In a world of wounds, scars and pain, the answer has to be love. And love can come in many forms. I see it in its forms of; respect, kindness, self control, gentleness and helpfulness. It is in all people and it comes from God.
These forms are so easy to carry out... really, yet we let ego get in the way and make it very difficult to emanate. There is so much built up in our responses that even we do not know from whence it came.
We're all well aware that the conflicts we have with others draw on our deepest sense of 'false self'. The responses we give and the decisions we make in an instant can be less than loving. For a moment can we consider what the other person is thinking and feeling? Can we stop and actually listen? Is active listening just watching a persons lips moving and waiting for our turn to snap back and defend our position? And have we ever listened to what comes from our mouths during our responses?
What is to be feared?
It is hard to see when we veil ourselves with self righteousness, with pride and with anger. At those times, there is psychologically and emotionally no real ability to see the other person for who they really are. A sense of justice, fear, dread and correctness becomes more important. The dualistic thought of right and wrong limits us from coming to the middle ground honestly and admitting our true feelings, the depths of who we really are. Middle ground is clothed in peace and love, yet it is feared. What if the other person doesn't come with me? What if I bear my soul only to be mistreated. However, what if, this is the only place that both can be healed?
When I adjusted my personal position to affirming, inclusive and accepting of the LGBTIQ+ community there was a backlash. Not because I am some prominent figure in a pastoral position, but because I chose to 'come out' online via social media, from my small home in the suburbs. The anger, attacks and disapproval saddened me.
My change in position had no bearing on what is 'cool' or 'in'. I have no desire to make decisions on anything just to be 'in'. Otherwise, becoming a Christian would not have been anywhere near my list of 'decisions to make'. Relationships became a little fractured, partly because of the way I stepped out in dualistic thinking, and partly because of the offence and disgust from those against my stance. A difficult combination.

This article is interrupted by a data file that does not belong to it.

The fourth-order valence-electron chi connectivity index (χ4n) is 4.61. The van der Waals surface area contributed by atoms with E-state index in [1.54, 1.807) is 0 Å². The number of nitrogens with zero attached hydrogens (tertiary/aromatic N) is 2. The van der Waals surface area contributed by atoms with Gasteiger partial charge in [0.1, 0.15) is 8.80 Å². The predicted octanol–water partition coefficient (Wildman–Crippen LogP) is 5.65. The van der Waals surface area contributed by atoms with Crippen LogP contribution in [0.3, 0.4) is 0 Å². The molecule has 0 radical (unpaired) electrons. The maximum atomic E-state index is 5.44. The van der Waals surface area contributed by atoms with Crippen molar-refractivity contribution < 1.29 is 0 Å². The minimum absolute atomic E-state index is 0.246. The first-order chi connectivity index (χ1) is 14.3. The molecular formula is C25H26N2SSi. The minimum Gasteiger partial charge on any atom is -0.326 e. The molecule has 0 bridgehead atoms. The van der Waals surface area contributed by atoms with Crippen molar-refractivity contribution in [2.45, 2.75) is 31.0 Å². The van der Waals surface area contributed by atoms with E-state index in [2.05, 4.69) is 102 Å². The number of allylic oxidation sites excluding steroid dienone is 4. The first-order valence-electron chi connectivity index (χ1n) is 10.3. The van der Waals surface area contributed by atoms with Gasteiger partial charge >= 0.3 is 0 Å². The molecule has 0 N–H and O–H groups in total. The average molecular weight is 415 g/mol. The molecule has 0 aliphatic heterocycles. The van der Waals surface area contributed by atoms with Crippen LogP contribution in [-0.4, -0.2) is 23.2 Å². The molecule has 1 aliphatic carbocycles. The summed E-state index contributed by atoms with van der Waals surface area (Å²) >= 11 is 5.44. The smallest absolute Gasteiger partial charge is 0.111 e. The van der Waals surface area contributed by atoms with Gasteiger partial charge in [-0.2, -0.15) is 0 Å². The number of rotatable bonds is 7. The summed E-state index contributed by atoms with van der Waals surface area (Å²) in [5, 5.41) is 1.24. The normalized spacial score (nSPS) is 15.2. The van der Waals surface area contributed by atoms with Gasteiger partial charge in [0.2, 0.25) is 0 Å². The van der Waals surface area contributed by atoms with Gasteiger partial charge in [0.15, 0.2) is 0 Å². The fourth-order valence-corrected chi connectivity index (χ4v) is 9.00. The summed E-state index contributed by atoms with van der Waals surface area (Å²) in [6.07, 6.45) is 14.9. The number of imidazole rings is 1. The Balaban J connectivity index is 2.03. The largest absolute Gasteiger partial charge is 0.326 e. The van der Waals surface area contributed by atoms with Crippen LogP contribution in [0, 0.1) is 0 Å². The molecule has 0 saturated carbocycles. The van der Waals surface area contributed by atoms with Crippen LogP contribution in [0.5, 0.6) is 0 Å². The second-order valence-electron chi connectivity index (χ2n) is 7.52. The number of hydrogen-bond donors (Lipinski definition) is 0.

My decision came from many places but mainly a revelation of grace, from a new and fresh look at the life of Jesus and how He and us are a reflection of our creator God. This is my personal journey - and there is much more to it than just that.
Can we see the 'Whole Picture'?
Love is "the perfect bond," as Paul says (Colossians 3:14). Richard Rohr says, “When I don't love, the negative voices immediately get the upper hand.” And from my personal experience, the negative voices only hurt you and others. The eyes of the Spirit see the whole picture but our human minds try to separate it.
In all occasions we need to be aware of our union with the Divine Presence. The Presence of Love. Jesus.
Rohr also states,“So, with great irony, our faults are the crack that lets grace in, exactly as the Gospel teaches.” When these moments arise, let us accept it as 'the crack' and let grace pour in. Let's step back from judgment and see the Divine moment on offer to us. And watch how God meets us.
If only the Pharisees, (who had Divine Presence right before their very eyes) had caught hold of these moments on offer.
May we catch hold of these moments on offer, with the Divine Presence within us urging and encouraging us to choose love.
Belinda has always enjoyed expressing herself. Her mediums have included dance, painting, writing and performing for local theatre company's. In 2010 she was invited to write comment articles for Press Service International which culminated in her winning the 'Basil Seller's Australian Young Writer of the Year Award' in 2015. Her writing is now published at cinemafaith.com and periecho.com. Belinda lives on the Sunshine Coast, Queensland, Australia.
See all previous articles by Belinda Croft: